Wild Type Transthyretin Amyloidosis (ATTRwt): An Overview | oneAMYLOIDOSISvoice
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Wild Type Transthyretin Amyloidosis (ATTRwt): An Overview

key information

source: Amyloidosis Foundation

summary/abstract:

Wild-type ATTR is also referred to as ATTRwt. It is not hereditary. This disease used to be called SSA, which stood for Senile Systemic Amyloidosis, which is now an outdated term. Deposits of TTR amyloid can be found throughout the body, so it is a systemic amyloidosis disease, with significant clinical involvement most commonly found in the heart. Wild-type ATTR is also common in carpal tunnel, which can be the first (early) symptom.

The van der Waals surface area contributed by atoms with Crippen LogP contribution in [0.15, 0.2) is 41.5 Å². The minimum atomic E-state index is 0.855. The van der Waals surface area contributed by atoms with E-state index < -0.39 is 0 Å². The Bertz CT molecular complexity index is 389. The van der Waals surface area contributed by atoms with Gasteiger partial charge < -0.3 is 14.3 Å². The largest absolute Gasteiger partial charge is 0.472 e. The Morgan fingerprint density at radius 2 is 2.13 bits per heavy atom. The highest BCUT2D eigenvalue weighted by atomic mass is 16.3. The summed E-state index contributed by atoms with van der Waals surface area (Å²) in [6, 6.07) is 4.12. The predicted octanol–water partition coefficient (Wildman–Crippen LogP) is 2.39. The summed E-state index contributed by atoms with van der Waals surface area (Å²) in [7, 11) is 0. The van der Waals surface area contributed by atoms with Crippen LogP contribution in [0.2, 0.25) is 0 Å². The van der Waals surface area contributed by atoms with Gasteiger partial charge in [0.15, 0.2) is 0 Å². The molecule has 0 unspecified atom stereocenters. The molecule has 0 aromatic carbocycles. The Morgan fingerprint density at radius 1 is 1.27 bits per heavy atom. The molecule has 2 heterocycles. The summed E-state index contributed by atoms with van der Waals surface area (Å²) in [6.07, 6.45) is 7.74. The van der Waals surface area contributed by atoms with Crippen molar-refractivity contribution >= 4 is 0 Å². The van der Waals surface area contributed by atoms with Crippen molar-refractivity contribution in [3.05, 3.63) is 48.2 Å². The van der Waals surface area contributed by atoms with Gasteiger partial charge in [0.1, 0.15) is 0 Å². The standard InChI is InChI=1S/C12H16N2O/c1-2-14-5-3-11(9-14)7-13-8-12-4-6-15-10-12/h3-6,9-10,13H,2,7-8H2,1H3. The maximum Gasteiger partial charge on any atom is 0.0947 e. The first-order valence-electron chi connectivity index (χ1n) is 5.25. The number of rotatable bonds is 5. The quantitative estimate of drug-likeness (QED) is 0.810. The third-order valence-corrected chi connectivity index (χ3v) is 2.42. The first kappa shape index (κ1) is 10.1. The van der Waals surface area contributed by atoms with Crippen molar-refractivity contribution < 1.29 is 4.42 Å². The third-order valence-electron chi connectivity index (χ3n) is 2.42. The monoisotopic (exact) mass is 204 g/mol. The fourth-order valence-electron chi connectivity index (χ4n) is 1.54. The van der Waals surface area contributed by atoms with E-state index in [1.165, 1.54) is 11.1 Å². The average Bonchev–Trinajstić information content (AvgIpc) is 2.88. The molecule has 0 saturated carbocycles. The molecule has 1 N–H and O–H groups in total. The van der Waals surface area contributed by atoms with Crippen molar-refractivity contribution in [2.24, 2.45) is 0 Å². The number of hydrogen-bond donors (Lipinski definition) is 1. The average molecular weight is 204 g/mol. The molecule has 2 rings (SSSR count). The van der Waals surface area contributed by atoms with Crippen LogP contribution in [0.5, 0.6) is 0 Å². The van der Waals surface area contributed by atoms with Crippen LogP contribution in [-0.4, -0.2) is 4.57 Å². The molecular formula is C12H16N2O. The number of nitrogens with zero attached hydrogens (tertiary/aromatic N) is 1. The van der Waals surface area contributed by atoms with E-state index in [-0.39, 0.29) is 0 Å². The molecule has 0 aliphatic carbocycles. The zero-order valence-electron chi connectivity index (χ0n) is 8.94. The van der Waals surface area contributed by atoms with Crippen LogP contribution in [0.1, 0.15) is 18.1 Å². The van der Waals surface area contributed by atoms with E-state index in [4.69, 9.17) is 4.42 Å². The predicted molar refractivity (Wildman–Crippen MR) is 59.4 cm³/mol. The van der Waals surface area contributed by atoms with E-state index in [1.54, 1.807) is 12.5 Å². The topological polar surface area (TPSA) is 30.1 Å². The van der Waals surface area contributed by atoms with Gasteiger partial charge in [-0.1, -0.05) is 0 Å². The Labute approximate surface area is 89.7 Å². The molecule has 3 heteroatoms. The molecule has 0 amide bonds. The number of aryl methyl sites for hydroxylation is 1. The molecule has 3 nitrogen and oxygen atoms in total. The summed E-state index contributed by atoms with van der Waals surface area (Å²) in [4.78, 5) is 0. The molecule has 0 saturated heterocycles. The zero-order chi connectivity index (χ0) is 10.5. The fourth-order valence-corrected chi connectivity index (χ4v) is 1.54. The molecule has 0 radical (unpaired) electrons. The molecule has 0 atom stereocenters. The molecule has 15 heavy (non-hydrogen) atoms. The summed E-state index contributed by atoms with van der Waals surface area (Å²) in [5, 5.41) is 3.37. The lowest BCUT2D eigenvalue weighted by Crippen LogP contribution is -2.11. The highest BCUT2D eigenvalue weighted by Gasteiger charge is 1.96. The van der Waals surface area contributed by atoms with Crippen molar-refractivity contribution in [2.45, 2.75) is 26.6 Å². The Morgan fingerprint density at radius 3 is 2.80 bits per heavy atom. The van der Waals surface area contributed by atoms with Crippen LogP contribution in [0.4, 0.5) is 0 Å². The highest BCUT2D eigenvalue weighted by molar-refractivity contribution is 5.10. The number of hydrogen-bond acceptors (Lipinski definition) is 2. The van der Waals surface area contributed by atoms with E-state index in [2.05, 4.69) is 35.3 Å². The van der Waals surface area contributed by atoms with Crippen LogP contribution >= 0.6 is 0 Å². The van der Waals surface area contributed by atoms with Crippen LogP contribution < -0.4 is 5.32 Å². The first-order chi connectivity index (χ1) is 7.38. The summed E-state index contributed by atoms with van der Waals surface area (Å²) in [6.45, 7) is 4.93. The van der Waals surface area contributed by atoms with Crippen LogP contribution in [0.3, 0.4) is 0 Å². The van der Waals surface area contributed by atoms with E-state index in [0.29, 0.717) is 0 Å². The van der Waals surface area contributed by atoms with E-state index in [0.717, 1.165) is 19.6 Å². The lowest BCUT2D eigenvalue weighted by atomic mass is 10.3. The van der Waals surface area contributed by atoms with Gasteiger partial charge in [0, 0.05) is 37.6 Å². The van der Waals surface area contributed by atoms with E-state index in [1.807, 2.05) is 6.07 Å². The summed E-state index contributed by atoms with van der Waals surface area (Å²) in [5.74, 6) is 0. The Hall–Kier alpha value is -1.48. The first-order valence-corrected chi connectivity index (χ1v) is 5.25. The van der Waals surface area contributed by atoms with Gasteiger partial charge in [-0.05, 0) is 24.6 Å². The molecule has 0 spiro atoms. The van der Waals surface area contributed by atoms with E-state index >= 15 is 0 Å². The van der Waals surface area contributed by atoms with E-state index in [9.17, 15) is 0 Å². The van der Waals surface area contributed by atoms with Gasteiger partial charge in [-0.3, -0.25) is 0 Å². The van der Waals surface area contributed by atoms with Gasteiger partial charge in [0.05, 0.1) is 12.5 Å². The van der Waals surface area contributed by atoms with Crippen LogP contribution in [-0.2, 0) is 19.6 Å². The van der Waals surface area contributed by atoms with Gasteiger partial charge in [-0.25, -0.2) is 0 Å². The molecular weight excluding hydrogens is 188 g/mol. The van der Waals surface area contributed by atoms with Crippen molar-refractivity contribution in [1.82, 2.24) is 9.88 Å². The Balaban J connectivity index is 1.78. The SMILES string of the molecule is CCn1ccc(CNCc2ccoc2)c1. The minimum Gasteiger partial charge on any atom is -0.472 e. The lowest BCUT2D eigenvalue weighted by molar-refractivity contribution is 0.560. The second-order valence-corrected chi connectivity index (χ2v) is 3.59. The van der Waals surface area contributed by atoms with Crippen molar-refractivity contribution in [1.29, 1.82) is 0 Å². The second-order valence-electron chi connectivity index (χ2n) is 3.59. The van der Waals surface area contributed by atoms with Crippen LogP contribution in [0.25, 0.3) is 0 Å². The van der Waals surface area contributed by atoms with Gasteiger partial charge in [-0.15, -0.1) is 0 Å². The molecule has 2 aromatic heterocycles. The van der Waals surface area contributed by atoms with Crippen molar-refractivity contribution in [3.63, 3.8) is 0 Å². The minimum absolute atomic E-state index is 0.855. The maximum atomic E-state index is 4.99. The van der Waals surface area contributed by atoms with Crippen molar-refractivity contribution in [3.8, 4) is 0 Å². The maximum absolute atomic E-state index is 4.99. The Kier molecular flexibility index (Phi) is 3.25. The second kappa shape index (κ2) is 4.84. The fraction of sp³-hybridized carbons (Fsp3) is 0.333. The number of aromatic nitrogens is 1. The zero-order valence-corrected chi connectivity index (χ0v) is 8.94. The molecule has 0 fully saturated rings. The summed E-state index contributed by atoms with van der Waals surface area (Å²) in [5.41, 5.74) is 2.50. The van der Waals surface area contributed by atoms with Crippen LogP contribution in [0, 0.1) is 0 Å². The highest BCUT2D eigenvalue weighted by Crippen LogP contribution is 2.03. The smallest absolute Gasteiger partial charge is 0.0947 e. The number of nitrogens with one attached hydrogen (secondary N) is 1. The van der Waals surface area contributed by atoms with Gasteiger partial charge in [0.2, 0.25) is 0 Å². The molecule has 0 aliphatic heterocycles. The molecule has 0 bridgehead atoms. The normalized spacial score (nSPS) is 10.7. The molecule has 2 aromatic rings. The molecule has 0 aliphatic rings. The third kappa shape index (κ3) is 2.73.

This is a disease that is almost exclusively a disease of men, originally reported in those age of 80 and over. As research continues, wild-type ATTR has been increasingly found in individuals in their early 60s. It is often overlooked as an amyloidosis disease because so many people experience heart problems in their later years.

It is called wild-type ATTR because the misfolding and depositing amyloid protein comes from transthyretin protein without a genetic mutation, referred to as “wild-type” because it is the natural form of this protein. These deposits can interfere with the heart’s normal function, causing heart rhythm problems and heart failure.

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